A Plant Based Kitchen?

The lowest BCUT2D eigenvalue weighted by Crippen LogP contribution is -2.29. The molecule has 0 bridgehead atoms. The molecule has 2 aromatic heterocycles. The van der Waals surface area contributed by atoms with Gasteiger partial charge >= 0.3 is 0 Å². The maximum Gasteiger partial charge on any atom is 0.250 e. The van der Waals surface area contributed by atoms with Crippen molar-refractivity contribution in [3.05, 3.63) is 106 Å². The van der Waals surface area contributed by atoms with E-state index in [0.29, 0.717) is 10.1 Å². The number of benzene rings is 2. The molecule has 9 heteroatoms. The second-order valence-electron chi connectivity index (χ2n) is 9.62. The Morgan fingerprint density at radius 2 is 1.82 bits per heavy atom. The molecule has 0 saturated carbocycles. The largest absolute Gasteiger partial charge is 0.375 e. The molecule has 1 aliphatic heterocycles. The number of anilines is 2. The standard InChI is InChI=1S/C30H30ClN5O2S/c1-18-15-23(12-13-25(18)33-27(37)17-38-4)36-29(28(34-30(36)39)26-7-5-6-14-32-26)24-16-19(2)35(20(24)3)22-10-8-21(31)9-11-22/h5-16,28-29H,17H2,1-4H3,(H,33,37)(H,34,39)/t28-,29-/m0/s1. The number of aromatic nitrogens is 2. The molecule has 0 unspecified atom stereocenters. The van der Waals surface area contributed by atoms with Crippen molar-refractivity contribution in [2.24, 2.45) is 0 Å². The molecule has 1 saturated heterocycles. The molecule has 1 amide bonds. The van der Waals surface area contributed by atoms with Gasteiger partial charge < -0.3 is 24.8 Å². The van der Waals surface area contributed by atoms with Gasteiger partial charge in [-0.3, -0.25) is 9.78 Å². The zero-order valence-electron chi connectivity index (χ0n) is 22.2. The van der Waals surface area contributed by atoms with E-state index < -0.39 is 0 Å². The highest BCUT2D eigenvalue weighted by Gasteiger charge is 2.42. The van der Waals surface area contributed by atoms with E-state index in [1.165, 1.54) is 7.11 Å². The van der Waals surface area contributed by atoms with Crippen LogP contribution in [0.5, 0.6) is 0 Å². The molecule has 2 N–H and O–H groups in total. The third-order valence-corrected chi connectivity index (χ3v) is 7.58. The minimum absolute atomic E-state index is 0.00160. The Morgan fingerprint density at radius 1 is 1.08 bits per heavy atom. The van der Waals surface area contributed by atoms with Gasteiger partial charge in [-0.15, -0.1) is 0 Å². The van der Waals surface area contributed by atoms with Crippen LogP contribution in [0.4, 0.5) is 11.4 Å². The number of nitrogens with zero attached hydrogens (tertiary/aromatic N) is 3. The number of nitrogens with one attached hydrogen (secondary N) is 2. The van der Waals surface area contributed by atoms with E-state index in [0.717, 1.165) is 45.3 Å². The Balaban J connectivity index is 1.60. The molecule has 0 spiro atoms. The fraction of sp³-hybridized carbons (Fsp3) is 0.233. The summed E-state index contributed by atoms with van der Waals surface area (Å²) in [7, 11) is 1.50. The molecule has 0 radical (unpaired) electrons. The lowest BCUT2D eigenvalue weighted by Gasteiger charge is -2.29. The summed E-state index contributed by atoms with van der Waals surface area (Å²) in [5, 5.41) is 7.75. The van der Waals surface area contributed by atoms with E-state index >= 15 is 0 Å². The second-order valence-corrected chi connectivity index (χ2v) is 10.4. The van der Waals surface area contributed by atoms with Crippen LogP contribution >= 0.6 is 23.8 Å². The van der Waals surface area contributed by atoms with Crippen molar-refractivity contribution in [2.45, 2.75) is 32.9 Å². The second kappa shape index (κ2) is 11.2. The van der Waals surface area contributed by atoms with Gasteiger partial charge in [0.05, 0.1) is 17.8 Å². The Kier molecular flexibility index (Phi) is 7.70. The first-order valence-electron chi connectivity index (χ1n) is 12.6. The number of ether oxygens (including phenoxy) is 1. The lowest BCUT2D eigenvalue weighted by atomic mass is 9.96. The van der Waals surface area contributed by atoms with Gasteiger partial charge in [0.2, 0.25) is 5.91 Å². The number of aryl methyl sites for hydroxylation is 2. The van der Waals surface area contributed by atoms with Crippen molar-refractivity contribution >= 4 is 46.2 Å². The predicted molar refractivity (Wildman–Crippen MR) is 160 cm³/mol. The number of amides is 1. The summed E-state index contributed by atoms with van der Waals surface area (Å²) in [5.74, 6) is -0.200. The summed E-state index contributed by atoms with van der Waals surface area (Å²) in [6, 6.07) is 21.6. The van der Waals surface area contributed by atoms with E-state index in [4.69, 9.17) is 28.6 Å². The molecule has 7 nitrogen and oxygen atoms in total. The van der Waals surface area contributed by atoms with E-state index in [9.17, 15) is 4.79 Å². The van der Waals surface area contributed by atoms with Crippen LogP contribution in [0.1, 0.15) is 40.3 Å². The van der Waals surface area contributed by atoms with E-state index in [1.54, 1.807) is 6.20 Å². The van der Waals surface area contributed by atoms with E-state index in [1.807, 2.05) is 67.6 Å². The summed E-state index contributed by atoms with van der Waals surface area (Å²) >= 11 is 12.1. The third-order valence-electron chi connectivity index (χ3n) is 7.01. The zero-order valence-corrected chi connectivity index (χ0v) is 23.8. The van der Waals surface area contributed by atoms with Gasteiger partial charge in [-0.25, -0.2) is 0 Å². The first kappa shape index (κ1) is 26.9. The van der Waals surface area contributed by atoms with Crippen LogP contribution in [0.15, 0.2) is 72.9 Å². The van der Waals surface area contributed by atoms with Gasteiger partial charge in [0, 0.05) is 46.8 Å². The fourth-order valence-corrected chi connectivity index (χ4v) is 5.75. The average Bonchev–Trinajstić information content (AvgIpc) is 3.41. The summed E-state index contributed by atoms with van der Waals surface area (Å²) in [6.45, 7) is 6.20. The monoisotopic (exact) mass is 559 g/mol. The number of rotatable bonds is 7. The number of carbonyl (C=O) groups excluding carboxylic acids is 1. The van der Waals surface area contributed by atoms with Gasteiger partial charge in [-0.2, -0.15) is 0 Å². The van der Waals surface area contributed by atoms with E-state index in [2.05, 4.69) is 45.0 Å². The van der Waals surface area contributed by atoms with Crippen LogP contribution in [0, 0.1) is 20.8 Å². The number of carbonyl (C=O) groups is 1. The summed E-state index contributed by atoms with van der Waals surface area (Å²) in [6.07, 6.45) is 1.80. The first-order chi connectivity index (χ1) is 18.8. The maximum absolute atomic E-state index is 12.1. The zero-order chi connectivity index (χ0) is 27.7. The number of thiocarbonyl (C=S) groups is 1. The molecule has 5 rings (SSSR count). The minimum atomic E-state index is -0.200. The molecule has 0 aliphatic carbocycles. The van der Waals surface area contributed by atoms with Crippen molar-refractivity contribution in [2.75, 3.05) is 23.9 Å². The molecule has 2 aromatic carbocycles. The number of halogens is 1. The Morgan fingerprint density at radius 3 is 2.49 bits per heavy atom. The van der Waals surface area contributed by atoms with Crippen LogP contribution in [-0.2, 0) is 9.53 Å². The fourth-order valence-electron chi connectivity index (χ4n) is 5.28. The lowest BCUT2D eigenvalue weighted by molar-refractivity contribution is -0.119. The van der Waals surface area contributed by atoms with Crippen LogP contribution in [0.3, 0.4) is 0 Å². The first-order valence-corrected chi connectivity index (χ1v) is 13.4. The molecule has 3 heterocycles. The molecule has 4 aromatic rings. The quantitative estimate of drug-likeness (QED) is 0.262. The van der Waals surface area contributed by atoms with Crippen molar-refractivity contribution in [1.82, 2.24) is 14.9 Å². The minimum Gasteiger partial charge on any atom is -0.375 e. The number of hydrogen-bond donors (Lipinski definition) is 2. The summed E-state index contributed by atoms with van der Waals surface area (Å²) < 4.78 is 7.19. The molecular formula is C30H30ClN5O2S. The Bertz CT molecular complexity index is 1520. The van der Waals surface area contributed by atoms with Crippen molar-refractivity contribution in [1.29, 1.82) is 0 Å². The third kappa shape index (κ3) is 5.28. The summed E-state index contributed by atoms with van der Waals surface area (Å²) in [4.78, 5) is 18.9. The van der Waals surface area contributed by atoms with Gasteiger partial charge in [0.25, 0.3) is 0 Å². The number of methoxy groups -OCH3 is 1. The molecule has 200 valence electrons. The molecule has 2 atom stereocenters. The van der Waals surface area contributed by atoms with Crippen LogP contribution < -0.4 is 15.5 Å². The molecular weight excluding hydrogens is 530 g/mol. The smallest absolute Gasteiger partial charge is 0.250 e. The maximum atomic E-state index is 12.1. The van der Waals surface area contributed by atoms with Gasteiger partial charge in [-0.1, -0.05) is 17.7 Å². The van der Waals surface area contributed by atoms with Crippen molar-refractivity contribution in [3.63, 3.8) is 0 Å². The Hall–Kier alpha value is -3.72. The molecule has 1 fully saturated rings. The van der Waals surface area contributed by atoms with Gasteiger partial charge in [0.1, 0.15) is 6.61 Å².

For the past forty plus years, my diet has been predominantly plant-based. You may not be able see that from looking at my kitchen, with the exception of produce in the corner taking up acreage on my countertop. In order to keep them fresh, we have a wire basket packed with bananas, citrus fruits, avocados, melons and sometimes a small bag of fingerling potatoes. These are items that seem keep better at room temperature than storing them in the refrigerator, so they end up attractively taking up counter space.It seems that many people are shifting toward eating more plants and less animal foods. Produce can be grown locally, eaten seasonally and is straight up a good way to eat more healthfully. As a result of this shift toward a plant heavier diet, kitchens may also be changing in order to make it easier to grow and store produce. Some trends that support this change include: Micro farming in your home. My brother began growing herbs, lettuce and tomatoes in his small sun room a few years ago. In short order, he had way more food than he could eat and ended up giving much of it away to appreciative friends and family members. Growing your own produce at home can be as simple as a couple of pots of your favorite herbs on the windowsill, growing sprouts or microgreens in a small place in your kitchen, or using starter gardening kit or system designed for small indoor spaces. Take it outside. Another option is to move your small garden outdoors. Lettuce, greens, tomatoes and other produce can easily thrive in pots on your patio. For something a little bigger, turn a patch of your lawn into food by creating a garden in a sunny spot. Better longer. Back in the kitchen, products that extend the shelf life of your produce are beginning to appear on the market. In large scale, you can now find refrigerators that can be programmed with specific temperature and humidity controls to keep your produce better longer. You can also find food containers that will actually alert you when the food inside is going bad. To avoid science experiments of the worst kind, you can label your produce using tags that tell you when it was put in the refrigerator.  And at the grocery store, you can now purchase produce with labels attached that emit a vapor which will extend the life of the item add deter the growth of mold. Turn food waste into more food. Many municipalities support a composting program with regular pickups. When we first began collecting food scraps for composting, it took a couple of stinky episodes before we arrived at a system that was clean and odor free. We ended up with a small, covered trash can under the sink specifically for compostable items. We’re lucky that our city has a weekly compost pick-up, so the scraps don’t linger. If your city doesn’t have a composting program and if you have a yard (we don’t) it’s fairly easy to compost in a bin, rotating drum, or pile outdoors. Just add some black dirt occasionally and turn the pile over, and voila! You have black gold for your garden or pots. Let’s face it; many households are moving toward more sustainable, plant-based foods. Growing, storing and responsibly disposing of food waste isn’t a thing for the future. It’s here now, and it’s starting to change the layout and flow in our kitchens. And it may spill out into the sunroom, deck or your backyard garden in a way that makes it easier to eat fresh and healthy produce, no matter where you live.